Lay of the Land
By the looks of recent e-mails TV Eye has received, you would think the only things on TV are reality shows and soap operas. Thankfully, I've been reminded of what a powerful source of information TV can be as well. A recent slew of political, cultural, and environmental documentaries airing on PBS are clear evidence of this.
First up is Barak Goodman's installment of American Experience, My Lai, which examines one of the darkest days in U.S. war history. In the midst of a war that was quickly losing public support and overburdened by physical and emotional fatigue, a company of U.S. soldiers known as the Charlie Company entered a small village in central Vietnam, instructed to enter firing. They were told that they would be facing a Vietcong infantry battalion and that it would be a chance to "avenge the death of their fallen comrades." But when the smoke cleared after the initial attack, it was clear that the dead were not Vietnamese soldiers but innocent men, women, and children. And then it got worse. By the end of the day, more than 500 civilians were killed in what would be known as the My Lai Massacre. In-depth interviews with several members of Charlie Company – many who have never spoken on film about the incident – are included, along with the story of Hugh Thompson Jr. and the flyers of the 123rd Aviation Battalion, who witnessed the massacre from above and decided to intervene. A troubling, compelling film and stark reminder that the greatest casualty of war is humanity. Airs April 26 at 8pm, April 27 at 3am, and April 28 at 2am.
Using archival footage and eyewitness testimony, Steven Ives' 90-minute documentary Roads to Memphis traces the collision of two disparate lives: civil rights activist Martin Luther King Jr. and his assassin James Earl Ray. A career criminal who was as gifted at wrongdoing as King was at leading the civil rights movement, Ray became one of the most famous, if still enigmatic, assassins in modern history. Ives' film, also airing as part of American Experience, depends heavily on speculation by journalists and historians on Ray's thoughts and motives. This weakness in the film nonetheless does not take away from the artful way that Ives traces the trajectory of both men's lives, leading to the tragic encounter that would destabilize a nation and send Ray to prison for the rest of his life. Airs May 3 at 8pm, May 4 at 3am, and May 5 at 2am.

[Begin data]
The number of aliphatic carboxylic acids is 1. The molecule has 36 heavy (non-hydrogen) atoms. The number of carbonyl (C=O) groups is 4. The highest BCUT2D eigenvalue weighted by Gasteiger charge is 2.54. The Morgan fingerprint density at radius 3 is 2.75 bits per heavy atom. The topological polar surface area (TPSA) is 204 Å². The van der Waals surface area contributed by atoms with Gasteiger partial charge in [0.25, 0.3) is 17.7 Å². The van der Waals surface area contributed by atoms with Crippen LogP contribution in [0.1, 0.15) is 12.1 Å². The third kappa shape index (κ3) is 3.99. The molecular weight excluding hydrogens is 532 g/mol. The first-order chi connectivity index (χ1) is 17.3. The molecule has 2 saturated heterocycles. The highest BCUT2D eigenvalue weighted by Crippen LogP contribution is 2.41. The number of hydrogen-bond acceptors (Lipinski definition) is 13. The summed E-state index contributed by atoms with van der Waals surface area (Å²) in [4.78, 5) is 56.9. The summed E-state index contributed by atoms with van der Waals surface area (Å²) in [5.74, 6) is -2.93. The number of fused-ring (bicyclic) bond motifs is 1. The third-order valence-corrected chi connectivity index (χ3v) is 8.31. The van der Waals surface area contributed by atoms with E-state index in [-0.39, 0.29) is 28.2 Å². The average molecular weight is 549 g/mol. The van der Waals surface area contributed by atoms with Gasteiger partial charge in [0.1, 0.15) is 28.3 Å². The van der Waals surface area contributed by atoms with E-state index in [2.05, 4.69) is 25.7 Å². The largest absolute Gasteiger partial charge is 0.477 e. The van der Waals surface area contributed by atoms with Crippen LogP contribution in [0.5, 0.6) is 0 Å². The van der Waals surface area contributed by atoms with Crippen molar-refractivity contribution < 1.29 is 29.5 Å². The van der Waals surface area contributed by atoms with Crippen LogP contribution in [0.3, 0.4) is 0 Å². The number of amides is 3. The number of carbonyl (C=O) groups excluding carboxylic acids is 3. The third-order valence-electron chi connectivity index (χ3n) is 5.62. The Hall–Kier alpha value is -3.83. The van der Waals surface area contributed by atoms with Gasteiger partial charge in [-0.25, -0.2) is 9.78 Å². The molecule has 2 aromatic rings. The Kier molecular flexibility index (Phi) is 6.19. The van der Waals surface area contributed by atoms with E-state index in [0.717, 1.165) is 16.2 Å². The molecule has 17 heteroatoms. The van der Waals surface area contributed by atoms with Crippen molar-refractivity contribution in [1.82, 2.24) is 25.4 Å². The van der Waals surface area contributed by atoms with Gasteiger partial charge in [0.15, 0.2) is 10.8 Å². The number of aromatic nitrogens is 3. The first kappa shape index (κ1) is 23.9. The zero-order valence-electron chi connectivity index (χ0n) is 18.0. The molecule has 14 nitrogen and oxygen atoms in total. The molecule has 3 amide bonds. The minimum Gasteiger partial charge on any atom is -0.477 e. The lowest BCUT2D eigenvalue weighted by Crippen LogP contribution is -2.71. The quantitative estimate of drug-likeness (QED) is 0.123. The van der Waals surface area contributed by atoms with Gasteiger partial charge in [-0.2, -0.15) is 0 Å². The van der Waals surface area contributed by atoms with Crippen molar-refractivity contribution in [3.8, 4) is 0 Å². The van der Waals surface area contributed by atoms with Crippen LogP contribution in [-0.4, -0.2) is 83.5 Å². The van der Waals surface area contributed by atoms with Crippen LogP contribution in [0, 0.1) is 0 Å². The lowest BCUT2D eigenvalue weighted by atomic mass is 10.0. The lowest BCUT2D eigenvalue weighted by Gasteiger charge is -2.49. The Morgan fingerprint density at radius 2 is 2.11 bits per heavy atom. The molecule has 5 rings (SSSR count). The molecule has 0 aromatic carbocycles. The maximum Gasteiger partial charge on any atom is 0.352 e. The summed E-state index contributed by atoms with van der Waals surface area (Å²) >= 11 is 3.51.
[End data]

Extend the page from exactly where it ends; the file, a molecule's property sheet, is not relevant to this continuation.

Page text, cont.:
Last call for Earth Day: Two highly engaging films remind viewers of the passion and purpose of Earth Day – but you'll have to set up your recording equipment for these encore screenings. (A third documentary, Robert Kenner's Oscar-nominated and lively yet truly troubling Food, Inc., aired earlier this month on POV and is available on DVD.)
Did you know that the Earth is the only planet in the solar system that has this outer layer of skin known as dirt – a resource more precious than anything else the Earth is blown up, plowed under, or paved over for? Speaking to a variety of advocates, from biologists to Rikers Island inmates (whose good behavior has allowed them time in a community garden), Gene Rosow and Bill Benenson's documentary Dirt! The Movie tells the little-known story of the most amazing resource beneath our feet. Airs as part of the Independent Lens series Friday, April 23, at 3am.
Robert Stone's Earth Days introduces the players who sounded the clarion call to consider the environment in all things we do, culminating in the very first Earth Day in 1970. Airs as part of the American Experience series on Thursday, April 22, at 8pm and Friday, April 23, at 1am.
Are You Ready for Some Football?
This Sunday's special sneak peek at the fourth season premiere of Friday Night Lights at the Alamo Drafthouse South sold out fast. The event, which will feature stars from the show and an afterparty at the HighBall, benefits the Texas Motion Picture Alliance. If you didn't nab a ticket, no worries: FNL's fourth season premieres on NBC on Friday, May 7, at 8pm.
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E-mail Belinda Acosta at firstname.lastname@example.org.